Sir Lewis Hamilton has become the first driver in two decades to take five consecutive wins at the same Grand Prix after beating Red Bull’s Max Verstappen by fifteen seconds to win the Spanish Grand Prix for the sixth time. The Mercedes driver perfectly executed his strategy to get ahead of Verstappen for the final time with six laps to go.
The two drivers were playing a game of strategy with the tyres, with Hamilton steadily closing the gap lap by lap during the second half of the race with him turning the twenty-second gap behind into a sixteen-second lead during the final thirty-three laps. Verstappen then dropped away from the Mercedes finishing fifteen seconds behind.
It proved to be a close battle from the start, Verstappen took the lead into the first corner after jumping Hamilton off the start Verstappen pushed his car further than the Mercedes in the braking zone forcing, Hamilton to back out to avoid a collision. Meanwhile, Valtteri Bottas lost third to Charles Leclerc early on for third.
But the pivotal moment came when Hamilton started taking a second a lap out of Verstappen with sixteen laps to go. The Englishman closing five laps later to within a second before diving down the outside to take the lead and then rebuilt his lead to fifteen seconds in the closing five laps.
Red Bull may be able to challenge Mercedes in the race, but it’s another thing to beat the most successful driver in the history of the sport. Verstappen had enough of a gap to retain his second place from Bottas. Verstappen knows that his record in Monaco is not as strong as Hamilton and the first street race since the start of the pandemic, could be another strategic battle.
The battle between the two was reminiscent of the race in Budapest in 2019, Verstappen leading at a circuit similarly difficult to overtake, where Mercedes also did two stops with Hamilton allowing the world champion to charge late in the race to pass the Dutchman and take the victory.
The Mercedes driver equals Ayrton Senna on five consecutive Grand Prix wins at the same race, and the countdown to a hundred now two away meaning the earliest point he can achieve that milestone is in the Azerbaijani capital Baku. That could be difficult with street races in Monte Carlo and Baku next.
Hamilton said, “I was just hunting. I was so close for so long and I didn’t think in doing that I was going to be able to make the tyres last. But I just managed to. It was a long way to come back from 20-odd seconds back but it was a good gamble, a really great strategy from the team.”
It was another race that proved how fine the margins are between Mercedes and Red Bull, the pressure however remains on Red Bull as they have been unable to capitalise or out strategies Mercedes at the last two races. That will be key in Monaco where overtaking is more difficult.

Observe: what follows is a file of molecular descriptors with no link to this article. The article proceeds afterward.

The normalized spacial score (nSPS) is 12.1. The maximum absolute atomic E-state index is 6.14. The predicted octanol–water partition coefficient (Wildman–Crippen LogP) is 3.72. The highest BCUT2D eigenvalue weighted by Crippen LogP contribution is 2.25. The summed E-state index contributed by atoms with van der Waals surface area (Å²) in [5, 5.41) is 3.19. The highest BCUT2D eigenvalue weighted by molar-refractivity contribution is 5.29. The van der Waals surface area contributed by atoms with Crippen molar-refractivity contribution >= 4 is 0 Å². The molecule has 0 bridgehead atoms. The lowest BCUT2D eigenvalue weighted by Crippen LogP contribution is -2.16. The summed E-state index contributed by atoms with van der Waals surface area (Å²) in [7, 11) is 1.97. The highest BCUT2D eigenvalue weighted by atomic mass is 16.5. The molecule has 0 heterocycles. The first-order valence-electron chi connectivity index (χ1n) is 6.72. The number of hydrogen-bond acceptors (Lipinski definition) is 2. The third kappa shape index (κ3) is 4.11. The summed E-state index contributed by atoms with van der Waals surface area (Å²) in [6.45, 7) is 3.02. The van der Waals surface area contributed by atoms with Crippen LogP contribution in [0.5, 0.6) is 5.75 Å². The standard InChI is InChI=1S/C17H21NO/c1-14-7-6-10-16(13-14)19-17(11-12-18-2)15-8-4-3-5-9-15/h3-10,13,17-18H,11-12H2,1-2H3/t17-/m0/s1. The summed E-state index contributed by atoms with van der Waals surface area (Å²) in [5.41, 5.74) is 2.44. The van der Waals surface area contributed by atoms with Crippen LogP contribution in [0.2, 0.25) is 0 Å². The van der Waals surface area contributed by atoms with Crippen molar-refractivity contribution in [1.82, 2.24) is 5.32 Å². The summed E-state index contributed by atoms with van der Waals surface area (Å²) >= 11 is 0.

Verstappen said, “In a way, I could see it coming. Already with the softs [in the first stint], he was faster and then the mediums [in the second stint] he clearly had a lot more pace – he could stay within one second.”
Bottas was unable to stay with the leaders having lost the place to Leclerc on the opening lap, before dropping behind Leclerc following the safety car. He was told he was able in theory to catch Verstappen, but Mercedes instructed him not to hold his teammate up.
The safety car was brought out on lap eight after the Alpha Tauri of Yuki Tsunoda stopped at La Casa making it difficult to recover for the marshals.
Leclerc drove a strong race largely unchallenged but also unable to chase down Bottas for a podium, it is another strong sign of how much progress Ferrari has made at this kind of circuit. He was passed by Bottas late in the race following the Finns second stop and following a fight with Perez midway through the race.
The Monacan finishing the race nine seconds ahead of Sergio Perez and Daniel Ricciardo, with Carlos Sainz seventh last of the cars on the lead lap. Sainz fending off a late aggressive move by his former teammate Lando Norris in the final stage of the race.
Ricciardo having his best result for McLaren so far, beating his teammate Norris for the first time this season thus ending the Englishman’s three-race run of finishing in the top five. Norris was also given a warning for weaving when in combat down the main straight with former teammate Sainz.
Sainz spilt the two McLarens with Norris finishing in eighth ahead of the Alpine of Esteban Ocon and the Alpha Tauri Pierre Gasly. The Frenchman had received a five-second penalty at his first stop for being out of position which dropped him out of the points.
Gasly getting past the second Alpine of Fernando Alonso, as he tumbled down the pack as the life in his tyres saw the two times champion tumble to seventeenth ahead of both the Haas’s of Mick Schumacher and Nikita Mazepin.
Lance Stroll was eleventh with Kimi Räikkönen between himself and Aston Martin teammate Sebastian Vettel. German finishing ahead of George Russell, Antonio Giovinazzi, Nicolas Latifi and Fernando Alonso.
The two Haas’s were lapped twice in the race, again Mick Schumacher ahead of teammate Nikita Mazepin.
- SPANISH GP – Sir Lewis Hamilton Takes Hundredth Pole By Three-Hundredths Of A Second Beating Max Verstappen
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- SPANISH GP – Sir Lewis Hamilton a tenth ahead of Valtteri Bottas in second practice as Red Bull under deliver
- SPANISH GP – Valtteri Bottas fastest by three-hundredths in first practice three-hundredths ahead of Max Verstappen
- F1 Today – Spanish Prixview – 06/05/2021
- PRIXVIEW – Spanish Grand Prix